4 Reasons Why You’re Afraid of the Dentist

4 Reasons Why You’re Afraid of the Dentist

Not everyone is afraid of the dentist, but a lot of people are, and it impacts their oral health every day. The things to be afraid of sometimes seem endless: drills, pain, needles, doctors, blood, having someone poking around in your mouth. You don’t have to feel bad about your fears and anxieties, but you’ve got to face them at some point.

For many patients, the worse your fear is, the worse your dental hygiene will often be. Why? Because few people will do something that terrifies them, even if it’s good for their health — like going to the dentist. Part of facing your fears is figuring out where they came from.

Not quite sure why you’re afraid of the dentist? Here are four reasons it could be.

Childhood Fears From The Dentist

Childhood Fears from the dentistIf you were raised by a parent who was afraid of the dentist, there’s a good chance you’re afraid too. The anxieties that our parents exhibit tend to trickle down to us when we’re young. If we don’t have an opportunity to reduce our fears, they stick with us. So you might not know exactly why you’re terrified, you just know you are.

You may also have other legitimate fears from your childhood — blood, needles, or a scary dentist you visited. Those fears aren’t usually dealt with when you’re a kid because it’s assumed you’ll “grow out of it.” Some people do, but not everyone will. They hang around and mess with you as an adult.

If you’re afraid, talk to your dentist who can offer solutions like dental sedation. Try, as a parent, not to let your children see your fears or you may pass them down to the next generation.

Bad Past Experiences at The Dentist

Bad Past Experiences at The DentistDuring childhood, bad experiences can stay with us even when we’ve forgotten about them. It’s understandable that you might not want to go to see a dentist if you had a bad visit when you were younger. This is especially true if you were already a little nervous before the appointment or procedure.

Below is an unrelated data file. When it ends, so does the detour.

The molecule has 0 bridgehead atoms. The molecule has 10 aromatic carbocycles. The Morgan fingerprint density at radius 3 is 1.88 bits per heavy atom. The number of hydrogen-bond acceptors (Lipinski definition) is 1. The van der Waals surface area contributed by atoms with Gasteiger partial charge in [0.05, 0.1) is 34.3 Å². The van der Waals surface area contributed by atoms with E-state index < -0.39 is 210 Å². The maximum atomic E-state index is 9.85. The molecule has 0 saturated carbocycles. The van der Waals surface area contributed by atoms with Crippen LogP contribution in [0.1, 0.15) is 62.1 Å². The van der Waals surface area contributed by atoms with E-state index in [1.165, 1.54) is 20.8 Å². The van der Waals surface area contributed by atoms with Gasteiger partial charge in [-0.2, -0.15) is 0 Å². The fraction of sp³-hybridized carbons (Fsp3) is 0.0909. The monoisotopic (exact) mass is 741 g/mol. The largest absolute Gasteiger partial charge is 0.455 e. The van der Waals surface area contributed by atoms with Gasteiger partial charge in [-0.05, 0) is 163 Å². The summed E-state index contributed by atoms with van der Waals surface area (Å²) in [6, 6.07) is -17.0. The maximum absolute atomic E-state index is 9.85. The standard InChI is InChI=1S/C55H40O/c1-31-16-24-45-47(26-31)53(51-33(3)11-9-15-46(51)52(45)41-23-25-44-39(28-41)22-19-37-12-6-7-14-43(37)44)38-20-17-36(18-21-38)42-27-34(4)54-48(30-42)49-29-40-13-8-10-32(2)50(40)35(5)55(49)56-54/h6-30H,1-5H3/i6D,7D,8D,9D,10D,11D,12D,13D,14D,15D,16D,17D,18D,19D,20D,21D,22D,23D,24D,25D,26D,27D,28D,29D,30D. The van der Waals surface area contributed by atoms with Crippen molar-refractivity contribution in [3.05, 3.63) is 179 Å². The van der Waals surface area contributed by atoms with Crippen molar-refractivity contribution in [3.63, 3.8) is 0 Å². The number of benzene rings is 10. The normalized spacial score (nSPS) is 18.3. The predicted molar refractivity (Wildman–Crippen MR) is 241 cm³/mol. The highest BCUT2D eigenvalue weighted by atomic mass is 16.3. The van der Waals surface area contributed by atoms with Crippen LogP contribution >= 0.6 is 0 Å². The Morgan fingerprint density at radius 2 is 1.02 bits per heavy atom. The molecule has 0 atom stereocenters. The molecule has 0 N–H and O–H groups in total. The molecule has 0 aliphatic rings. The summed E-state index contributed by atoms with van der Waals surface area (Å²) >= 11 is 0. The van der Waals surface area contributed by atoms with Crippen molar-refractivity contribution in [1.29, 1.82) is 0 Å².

But bad experiences happen to us even as adults, and it’s easy to believe that all dentists will be as bad as that last one. It’s not true, and if you’re willing to search a little, you can find a dentist who cares about the patient experience. Don’t swear off all dentists. Instead, set appointments to simply talk and learn more about their practice. Explain your past experiences and concerns.

A good dentist will be willing to work with you to alleviate your fears. They’ll also be willing to take the time to make you feel comfortable and answer your questions.

Anxiety

AnxietySometimes you’re not afraid of the dentist for a specific reason. You’re simply a person with some form of anxiety. A lot of things make you nervous and afraid, and going to the dentist happens to be one of them. If you’re working with a doctor or mental professional currently, talk to them about your fear of the dentist. They may be able to provide specific help.

If you’re going to the dentist, but find it difficult to do, talk to your dentist. They may have multiple sedation options to help you relax and make it through your appointment or procedure. Nitrous oxide is the least invasive and oral sedation include anxiety medication that you take prior to your appointment. You have options, and you’re not doomed to a smile you don’t love because of your fears.

Feeling Vulnerable or Helpless

Feeling Vulnerable or HelplessSitting in a dentist’s chair with your mouth hanging open and letting someone work near your airway can feel very uncomfortable to some patients. You don’t always know what’s going on, and you may feel out of control, helpless, or vulnerable. This can create a lot of anxiety and fear for patients.

You’re not alone if you feel this way. Talk to your dentist and ask questions about the procedure. When your dentist knows you’re nervous or scared, they’re more likely to give you a play-by-play of what’s happening and what they’re doing. You can also ask for breaks or a moment to calm down during longer procedures if you feel overwhelmed.

Conclusion

You’re not alone if you’re fearful or anxious about going to the dentist. A lot of people are. The best way to deal with it is to talk to your dentist. If you have a dentist who won’t listen or help, it may be time to find a dental office who will. When you let your dentist know that you’re afraid, they can work with you to reduce your fears and give you the oral care you need for a healthy mouth and healthy life.



X